Operation Halloween Candy Dispenser

Big scare: last night, I got the buzzer working and wired up. But then as I was finishing up… the buzzer stopped completely. No explanation.

I took things apart, and just tried to wire up the salad tongs and the doorbell. No love. Baffled, I made a plan to head out to Home Depot early this morning to get a new battery.

Liz, holding hands with her new bestie.

The artist, contemplating.

I was all for leaving the face blank. But Liz said that was “creep,” and said a face would help. I still maintain that an actual face helps to better show the guy’s discomfort, so to me that makes it even creepier. But I guess the whole concept is pretty full of creepiness.

Outside, naked on the front porch.

We bought a ton of small candy, and each piece has a small piece of velcro on it. Inside each electrical outlet, there is also a piece of velcro – holding the candy in place.

The salad tongs are connected to a small 6V battery, and it’s what we give to the kids to grab the candy. If the salad tongs touch the electrical outlet, it connects the circuit and sets off a doorbell (affixed to the back of the plywood).

There’s no actual shock when the circuit connects, but a lot of kids asked about that. I gave my assurances to the younger kids that it was safe and painless. But I told any older kids who asked that the shock wasn’t too powerful, and “I’ve only had two or three people pass out.”

Some wooden stands and extra weight, to ensure the whole thing stays upright.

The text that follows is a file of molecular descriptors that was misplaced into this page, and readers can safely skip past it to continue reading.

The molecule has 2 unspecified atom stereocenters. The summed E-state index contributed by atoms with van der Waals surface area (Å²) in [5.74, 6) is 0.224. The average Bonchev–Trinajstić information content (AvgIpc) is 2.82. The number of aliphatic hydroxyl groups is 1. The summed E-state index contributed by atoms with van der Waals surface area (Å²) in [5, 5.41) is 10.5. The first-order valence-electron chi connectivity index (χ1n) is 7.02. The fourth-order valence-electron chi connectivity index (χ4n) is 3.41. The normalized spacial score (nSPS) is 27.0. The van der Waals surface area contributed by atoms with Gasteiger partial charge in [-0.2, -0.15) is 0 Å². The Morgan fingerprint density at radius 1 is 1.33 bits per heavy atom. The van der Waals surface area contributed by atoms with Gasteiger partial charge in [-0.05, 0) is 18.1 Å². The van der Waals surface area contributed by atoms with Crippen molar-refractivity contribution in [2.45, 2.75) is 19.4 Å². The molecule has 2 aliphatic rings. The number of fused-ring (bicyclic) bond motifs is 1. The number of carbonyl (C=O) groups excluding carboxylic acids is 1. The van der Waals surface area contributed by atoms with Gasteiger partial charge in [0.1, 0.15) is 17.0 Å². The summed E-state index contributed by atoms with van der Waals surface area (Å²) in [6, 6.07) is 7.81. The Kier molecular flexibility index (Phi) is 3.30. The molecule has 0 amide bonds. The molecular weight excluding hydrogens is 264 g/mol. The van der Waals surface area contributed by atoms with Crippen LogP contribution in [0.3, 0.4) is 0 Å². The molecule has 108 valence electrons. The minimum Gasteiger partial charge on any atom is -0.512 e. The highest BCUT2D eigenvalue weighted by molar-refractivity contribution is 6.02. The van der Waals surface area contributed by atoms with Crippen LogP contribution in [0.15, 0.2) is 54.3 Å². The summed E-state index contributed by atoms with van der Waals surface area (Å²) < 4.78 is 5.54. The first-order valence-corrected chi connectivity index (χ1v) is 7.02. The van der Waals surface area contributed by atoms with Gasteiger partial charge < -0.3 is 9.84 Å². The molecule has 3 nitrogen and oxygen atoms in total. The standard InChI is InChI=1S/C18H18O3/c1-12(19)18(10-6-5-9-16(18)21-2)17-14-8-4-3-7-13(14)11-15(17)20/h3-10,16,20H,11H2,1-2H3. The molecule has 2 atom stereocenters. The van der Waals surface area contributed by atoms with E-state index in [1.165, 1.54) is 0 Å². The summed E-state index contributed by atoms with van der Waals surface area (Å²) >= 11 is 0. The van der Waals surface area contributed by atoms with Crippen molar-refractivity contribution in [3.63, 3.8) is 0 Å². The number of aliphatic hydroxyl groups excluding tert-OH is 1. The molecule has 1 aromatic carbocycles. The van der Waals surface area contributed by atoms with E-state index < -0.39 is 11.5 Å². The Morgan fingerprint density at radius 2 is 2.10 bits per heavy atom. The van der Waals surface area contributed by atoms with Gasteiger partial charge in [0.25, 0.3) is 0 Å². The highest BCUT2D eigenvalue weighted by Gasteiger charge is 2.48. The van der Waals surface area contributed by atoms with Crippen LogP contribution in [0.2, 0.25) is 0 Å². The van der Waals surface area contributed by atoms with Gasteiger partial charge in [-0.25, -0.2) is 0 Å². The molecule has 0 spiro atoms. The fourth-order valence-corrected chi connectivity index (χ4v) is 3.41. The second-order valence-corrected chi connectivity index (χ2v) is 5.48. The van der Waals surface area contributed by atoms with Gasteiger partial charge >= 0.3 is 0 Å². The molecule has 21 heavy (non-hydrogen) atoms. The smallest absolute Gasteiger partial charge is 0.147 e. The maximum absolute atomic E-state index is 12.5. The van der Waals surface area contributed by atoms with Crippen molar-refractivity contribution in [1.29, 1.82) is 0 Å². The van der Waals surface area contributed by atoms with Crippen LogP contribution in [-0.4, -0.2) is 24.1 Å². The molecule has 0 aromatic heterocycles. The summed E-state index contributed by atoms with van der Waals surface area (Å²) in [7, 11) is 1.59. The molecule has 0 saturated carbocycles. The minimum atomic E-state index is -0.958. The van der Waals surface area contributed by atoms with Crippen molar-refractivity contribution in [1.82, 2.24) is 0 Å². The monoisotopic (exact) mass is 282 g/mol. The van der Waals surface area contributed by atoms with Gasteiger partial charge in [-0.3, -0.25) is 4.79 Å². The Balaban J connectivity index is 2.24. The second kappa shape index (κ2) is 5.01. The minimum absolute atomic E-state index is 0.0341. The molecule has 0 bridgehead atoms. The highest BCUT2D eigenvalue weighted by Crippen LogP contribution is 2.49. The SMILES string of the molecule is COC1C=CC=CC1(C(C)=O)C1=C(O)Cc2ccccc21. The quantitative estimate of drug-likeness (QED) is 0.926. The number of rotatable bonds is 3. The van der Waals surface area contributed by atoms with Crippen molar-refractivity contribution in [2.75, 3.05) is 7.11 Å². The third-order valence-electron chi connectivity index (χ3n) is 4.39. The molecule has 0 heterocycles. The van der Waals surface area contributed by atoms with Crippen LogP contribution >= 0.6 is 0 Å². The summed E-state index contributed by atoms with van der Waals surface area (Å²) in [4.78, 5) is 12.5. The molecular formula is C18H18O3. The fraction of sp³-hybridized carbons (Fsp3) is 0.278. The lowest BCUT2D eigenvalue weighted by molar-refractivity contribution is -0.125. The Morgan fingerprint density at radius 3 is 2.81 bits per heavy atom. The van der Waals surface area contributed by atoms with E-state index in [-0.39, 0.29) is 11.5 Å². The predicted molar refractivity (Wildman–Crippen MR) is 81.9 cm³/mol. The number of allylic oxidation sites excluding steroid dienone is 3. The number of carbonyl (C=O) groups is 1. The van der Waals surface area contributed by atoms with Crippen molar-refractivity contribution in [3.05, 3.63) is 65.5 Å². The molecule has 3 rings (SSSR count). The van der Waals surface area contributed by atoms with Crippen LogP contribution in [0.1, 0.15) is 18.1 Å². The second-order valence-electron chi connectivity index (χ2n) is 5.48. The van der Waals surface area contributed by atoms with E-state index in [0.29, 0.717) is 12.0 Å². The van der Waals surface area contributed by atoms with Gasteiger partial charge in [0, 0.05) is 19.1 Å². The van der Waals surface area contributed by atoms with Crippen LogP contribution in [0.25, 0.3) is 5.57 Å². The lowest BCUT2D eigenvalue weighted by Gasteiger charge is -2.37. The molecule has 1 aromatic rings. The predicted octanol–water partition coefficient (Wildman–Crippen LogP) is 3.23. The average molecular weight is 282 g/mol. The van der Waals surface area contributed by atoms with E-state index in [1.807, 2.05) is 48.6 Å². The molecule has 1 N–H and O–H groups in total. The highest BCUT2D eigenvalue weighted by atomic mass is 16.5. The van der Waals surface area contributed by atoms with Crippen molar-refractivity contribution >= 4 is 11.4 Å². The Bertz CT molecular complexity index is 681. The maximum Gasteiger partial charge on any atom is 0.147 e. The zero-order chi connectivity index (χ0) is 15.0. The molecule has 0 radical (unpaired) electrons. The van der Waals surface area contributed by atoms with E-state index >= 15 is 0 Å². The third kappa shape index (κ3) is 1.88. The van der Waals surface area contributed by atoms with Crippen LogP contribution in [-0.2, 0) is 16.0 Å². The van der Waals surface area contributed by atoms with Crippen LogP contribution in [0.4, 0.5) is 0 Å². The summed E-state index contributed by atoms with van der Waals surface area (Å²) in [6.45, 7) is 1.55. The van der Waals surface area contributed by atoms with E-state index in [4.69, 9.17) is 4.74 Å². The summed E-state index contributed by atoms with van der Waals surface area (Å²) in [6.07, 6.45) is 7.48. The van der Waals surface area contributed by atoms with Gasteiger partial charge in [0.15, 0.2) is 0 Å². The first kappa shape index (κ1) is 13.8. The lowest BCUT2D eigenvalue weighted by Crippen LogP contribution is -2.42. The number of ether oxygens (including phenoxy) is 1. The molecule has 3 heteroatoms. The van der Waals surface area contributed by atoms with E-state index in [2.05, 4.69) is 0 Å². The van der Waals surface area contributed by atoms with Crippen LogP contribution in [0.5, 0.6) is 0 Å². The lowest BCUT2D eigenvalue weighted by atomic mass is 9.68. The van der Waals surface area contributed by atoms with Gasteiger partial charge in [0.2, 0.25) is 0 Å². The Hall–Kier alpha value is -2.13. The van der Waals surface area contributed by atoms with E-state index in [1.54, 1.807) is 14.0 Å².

The wiring is pretty straightforward. And definitely ignore the color of the wires here – it’s all haphazard.

At the end of the day, it’s just a single circuit: one battery terminal connected to the doorbell buzzer, which then connects to an electrical outlet, which is then connected to another outlet, and so on. The second battery terminal is then connected to a pair of salad tongs.

So no matter which outlet the salad tongs touch, it ends up creating a circuit and sets off the buzzer.

One scary thing for us: the wiring worked with the new battery I got, but once we got it outside… it stopped working. We started to freak out some, as this was close to 3PM, and we expected folks to stop by pretty soon.

I ran to Ace Hardware and got a new doorbell while Liz worked on the wiring. She was able to get things working again somewhat, but it seemed sporadic. We replaced the doorbell with a new one, and everything worked right as rain. Just in the nick of time.

Liz had several bowls organized, based on their size: smalls and bigs. We tend to get a lot of trick or treaters, so we tried to prepare enough to last us through the night (but I ended up having to run out mid-way).

It was really fun to see kids interact with the game.

I didn’t get a chance to really visit with our neighbors (we live on a great block, full of great folks). I always mean to each year, but Halloween always ends up being so crazy busy… and everyone else is busy passing out candy themselves.

Across the street, a fun multimedia display set up.

And a fun lawn decoration, complete with Halloween music and tons of smoke.

More kids, more attempts.

The best sound of the whole night? When young kids were simply unable to really manage the salad tongs, and so it would just be this sound of constant buzzing for like 20 seconds. Hilarious. Made me laugh every single time.

Operation Halloween Candy Dispenser: Final Prep
Halloween Prep, Continued
Halloween Prep
Operation: The Costume (2004)

This Post Has 1 Comment

  1. A highlight from the evening: we convinced two guys to play. Turns out they were from U of C, pre-med, and had just finished a 2.5 month course focusing on human dissection. They did pretty well.

    avoision Reply

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